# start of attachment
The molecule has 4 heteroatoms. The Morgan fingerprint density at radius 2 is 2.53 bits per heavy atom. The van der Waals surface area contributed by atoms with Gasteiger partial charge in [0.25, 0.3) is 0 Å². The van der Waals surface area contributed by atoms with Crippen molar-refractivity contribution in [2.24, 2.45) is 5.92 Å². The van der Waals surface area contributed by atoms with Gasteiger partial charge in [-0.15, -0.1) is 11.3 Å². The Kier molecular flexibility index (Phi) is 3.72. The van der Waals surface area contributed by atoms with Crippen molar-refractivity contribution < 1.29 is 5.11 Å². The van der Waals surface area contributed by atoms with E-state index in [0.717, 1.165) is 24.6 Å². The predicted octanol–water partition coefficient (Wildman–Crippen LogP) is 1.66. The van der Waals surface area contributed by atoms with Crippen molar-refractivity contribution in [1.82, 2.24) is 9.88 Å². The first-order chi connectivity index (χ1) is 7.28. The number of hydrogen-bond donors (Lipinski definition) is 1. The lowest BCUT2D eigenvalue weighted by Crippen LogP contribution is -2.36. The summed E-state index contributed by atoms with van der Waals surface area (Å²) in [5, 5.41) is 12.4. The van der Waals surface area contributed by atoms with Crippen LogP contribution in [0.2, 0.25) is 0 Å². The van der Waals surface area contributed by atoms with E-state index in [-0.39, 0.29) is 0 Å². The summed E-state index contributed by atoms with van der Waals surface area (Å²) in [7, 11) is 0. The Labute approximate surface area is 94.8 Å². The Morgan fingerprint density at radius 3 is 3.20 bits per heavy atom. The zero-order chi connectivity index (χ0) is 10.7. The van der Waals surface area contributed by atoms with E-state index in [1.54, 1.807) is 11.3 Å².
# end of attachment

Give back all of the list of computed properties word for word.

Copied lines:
The molecule has 4 heteroatoms. The Morgan fingerprint density at radius 2 is 2.53 bits per heavy atom. The van der Waals surface area contributed by atoms with Gasteiger partial charge in [0.25, 0.3) is 0 Å². The van der Waals surface area contributed by atoms with Crippen molar-refractivity contribution in [2.24, 2.45) is 5.92 Å². The van der Waals surface area contributed by atoms with Gasteiger partial charge in [-0.15, -0.1) is 11.3 Å². The Kier molecular flexibility index (Phi) is 3.72. The van der Waals surface area contributed by atoms with Crippen molar-refractivity contribution < 1.29 is 5.11 Å². The van der Waals surface area contributed by atoms with E-state index in [0.717, 1.165) is 24.6 Å². The predicted octanol–water partition coefficient (Wildman–Crippen LogP) is 1.66. The van der Waals surface area contributed by atoms with Crippen molar-refractivity contribution in [1.82, 2.24) is 9.88 Å². The first-order chi connectivity index (χ1) is 7.28. The number of hydrogen-bond donors (Lipinski definition) is 1. The lowest BCUT2D eigenvalue weighted by Crippen LogP contribution is -2.36. The summed E-state index contributed by atoms with van der Waals surface area (Å²) in [5, 5.41) is 12.4. The van der Waals surface area contributed by atoms with Crippen LogP contribution in [0.2, 0.25) is 0 Å². The van der Waals surface area contributed by atoms with E-state index in [-0.39, 0.29) is 0 Å². The summed E-state index contributed by atoms with van der Waals surface area (Å²) in [7, 11) is 0. The Labute approximate surface area is 94.8 Å². The Morgan fingerprint density at radius 3 is 3.20 bits per heavy atom. The zero-order chi connectivity index (χ0) is 10.7. The van der Waals surface area contributed by atoms with E-state index in [1.54, 1.807) is 11.3 Å².